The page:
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Strong fields bring out Stenson's best

Sunday, April 01, 2007

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He might not be a household name in America, but Henrik Stenson is a very big deal in Swedish golf these days.

Henrik Stenson comes into the Masters having defeated strong international fields in two tournaments earlier this year. The Swede also has the power game to contend in Augusta. (Rainier Ehrhardt/Staff)

Sweden is home to top female golfer Annika Sorenstam but has yet to deliver a major men's champion. Since Stenson backed up a Ryder Cup-clinching performance last fall with consecutive victories over world-class fields in Dubai and the WGC-Match Play in February, he's grown into a new Swedish golf icon.

"I don't think I'm going to have to walk," he said jokingly of the reaction he'll get next time he goes home. "They will probably carry me around. A little crown on my head."

If golf fans haven't taken notice, his peers certainly have. Stenson has a big game, as he showed in outlasting Tiger Woods and Ernie Els at the Dubai Desert Classic and then outdueling defending match play and reigning U.S. Open champion Geoff Ogilvy in Tucson, Ariz.

"He can win anything he wants," Ogilvy said. "He hits it long. He chips and putts pretty well. He's not afraid to win golf tournaments. I can't see any tournament he couldn't win, really."

Jesper Parnevik, the player who first drove Sweden to prominence on the PGA Tour and Ryder Cup, sees Stenson as the player who can take it a step further in the majors.

"He is probably the first Swede that actually can say (he) has a big power game," Parnevik said. "Most of the Swedes have been more finesse type of players. So he is the first one that actually bombs it, I would say. We've had a few players in the past, but not like this guy. And he seems to have a very good putting game. So Augusta should suit him perfectly, I would think, with that game. And with the confidence he is having right now, I'm sure he is going in there thinking he can win."

Stenson is trying not to get ahead of himself. He missed the cut in his Masters debut last year and never finished better than 14th (2006 PGA) in seven career major starts.

"If I can play well and put myself in that situation, I hope I can take the chance," he said of a major shot. "That's what it's all about, creating the chances. I haven't been top 10 in a major yet, so you know, I like to take things step-by-step. I think that, especially for Augusta, if I can play pretty good and make it to the top 10, I think I'll be pretty satisfied when the week is over playing only my second Masters.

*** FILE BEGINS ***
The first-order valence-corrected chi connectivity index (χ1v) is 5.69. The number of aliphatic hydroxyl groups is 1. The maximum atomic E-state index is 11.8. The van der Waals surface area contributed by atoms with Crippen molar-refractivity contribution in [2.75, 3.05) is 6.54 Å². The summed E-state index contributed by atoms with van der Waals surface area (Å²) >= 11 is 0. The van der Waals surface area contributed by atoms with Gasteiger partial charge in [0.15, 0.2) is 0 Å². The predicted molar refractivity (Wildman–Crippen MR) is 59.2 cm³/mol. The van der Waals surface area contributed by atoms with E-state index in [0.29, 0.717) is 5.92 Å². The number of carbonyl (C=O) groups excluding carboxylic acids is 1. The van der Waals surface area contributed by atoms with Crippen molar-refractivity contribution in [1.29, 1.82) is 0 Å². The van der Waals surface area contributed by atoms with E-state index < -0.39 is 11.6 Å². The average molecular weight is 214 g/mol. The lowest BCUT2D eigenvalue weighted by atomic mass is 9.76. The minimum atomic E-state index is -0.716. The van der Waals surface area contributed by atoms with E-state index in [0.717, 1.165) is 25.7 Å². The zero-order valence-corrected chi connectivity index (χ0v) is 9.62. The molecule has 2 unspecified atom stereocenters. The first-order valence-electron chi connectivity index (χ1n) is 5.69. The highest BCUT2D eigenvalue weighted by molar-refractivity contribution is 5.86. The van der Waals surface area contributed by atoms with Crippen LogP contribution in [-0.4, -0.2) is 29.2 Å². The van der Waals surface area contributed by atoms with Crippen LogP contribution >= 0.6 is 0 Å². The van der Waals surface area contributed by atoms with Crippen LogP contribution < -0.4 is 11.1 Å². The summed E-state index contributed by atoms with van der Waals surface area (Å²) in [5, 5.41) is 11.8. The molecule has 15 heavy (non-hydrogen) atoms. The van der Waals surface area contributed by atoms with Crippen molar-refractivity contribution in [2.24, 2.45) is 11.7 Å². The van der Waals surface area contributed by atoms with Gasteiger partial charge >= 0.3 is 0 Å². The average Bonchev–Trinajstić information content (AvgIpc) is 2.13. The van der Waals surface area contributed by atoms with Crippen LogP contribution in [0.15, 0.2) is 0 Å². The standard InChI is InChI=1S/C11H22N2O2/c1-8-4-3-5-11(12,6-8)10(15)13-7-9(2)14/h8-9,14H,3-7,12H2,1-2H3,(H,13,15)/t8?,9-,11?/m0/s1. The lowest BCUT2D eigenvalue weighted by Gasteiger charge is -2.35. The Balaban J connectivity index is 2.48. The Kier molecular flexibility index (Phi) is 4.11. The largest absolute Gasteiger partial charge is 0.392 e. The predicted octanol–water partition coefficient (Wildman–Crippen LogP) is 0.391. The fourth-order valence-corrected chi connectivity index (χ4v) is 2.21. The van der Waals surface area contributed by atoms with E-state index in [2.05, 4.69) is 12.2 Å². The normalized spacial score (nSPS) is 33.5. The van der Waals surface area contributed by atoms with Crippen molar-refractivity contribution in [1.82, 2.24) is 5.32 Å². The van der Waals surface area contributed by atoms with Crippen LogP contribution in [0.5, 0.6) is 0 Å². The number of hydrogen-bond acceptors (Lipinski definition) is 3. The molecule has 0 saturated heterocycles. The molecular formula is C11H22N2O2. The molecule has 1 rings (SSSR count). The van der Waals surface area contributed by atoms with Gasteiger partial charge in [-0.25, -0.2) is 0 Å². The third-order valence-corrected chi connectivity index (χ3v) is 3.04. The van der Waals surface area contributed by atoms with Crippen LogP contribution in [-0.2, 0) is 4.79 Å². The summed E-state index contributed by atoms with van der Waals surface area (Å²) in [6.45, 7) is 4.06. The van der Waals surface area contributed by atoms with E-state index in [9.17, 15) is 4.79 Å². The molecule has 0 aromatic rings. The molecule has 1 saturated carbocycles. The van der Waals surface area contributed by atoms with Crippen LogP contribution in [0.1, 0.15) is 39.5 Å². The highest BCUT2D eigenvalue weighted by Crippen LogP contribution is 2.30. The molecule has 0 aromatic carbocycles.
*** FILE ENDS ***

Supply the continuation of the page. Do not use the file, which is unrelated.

"Not saying that if Sunday comes and I'm in a good position, I'm not going to try and take it. I know I can shoot some good numbers, and I've proven that I can win some pretty big golf tournaments."

Stenson has worked hard to get where he is in the game. A tireless range rat as a junior, he seemed on the brink of stardom six years ago when he won for the first time on the European Tour as a rookie. A few weeks later, Stenson lost his swing so badly he walked off the course in the Smurfit European Open at the K Club.

"I don't consider myself as a quitter," he said. "So, you know, when things are really bad, you don't want to leave it when it's bad."

Instead, Stenson rebuilt his swing with instructor Pete Cowen, who says that his pupil was having trouble "hitting the world." Cowen called it the "hardest thing I've done as a teacher."

Stenson is back and better than ever. Working with psychologist Torsten Hansson, who trained as a U.S. Navy SEAL, Stenson has developed a mental strength that Hansson believes "can make him the best (golfer) in the world."

And after missing the cut at last year's Masters, Stenson called caddie Fanny Sunesson out of retirement. Sunesson, also from Sweden, won four majors, including two Masters, while carrying Nick Faldo's bag.

Stenson has some familiarity with Augusta. He spent a few years just up the road in Columbia when his girlfriend, Emma Lofgren (whom he married in December and who is expecting a baby this summer) was playing on the University of South Carolina women's golf team. Stenson practiced so regularly with the Gamecocks men's team that head coach Puggy Blackmon tried to get him to join the program.

"I was just in it for the golf," Stenson said. "I didn't have to go to classes."

In 1999, Stenson came to Augusta for the Tuesday practice round of the Masters and was mesmerized watching Jose Maria Olazabal practice his short game.

"I thought he looked so good, I should put some money on him," Stenson said.

He forgot to get a bet down in time, and Olazabal went on to win his second Masters.

Now it might not be a bad idea to put a few krona on Stenson. With a quality team behind him and a power game at his disposal, he might have what it takes to end the European drought in majors dating back to Paul Lawrie at the British Open in 1999.

"It's been a lot of sleepless nights; I'm crying myself to sleep," Stenson said sarcastically of the European dry spell.

Having beaten Ogilvy, Els and Woods already this season, it might be Stenson's time.

"Most of the tournaments I've won, there's been good fields, and I think I always tend to raise my game a little bit when I play with the best in the world," he said. "So that's always been triggering me to bring that little extra out of my game."

Reach Scott Michaux at (706) 823-3219 or scott.michaux@augustachronicle.com.

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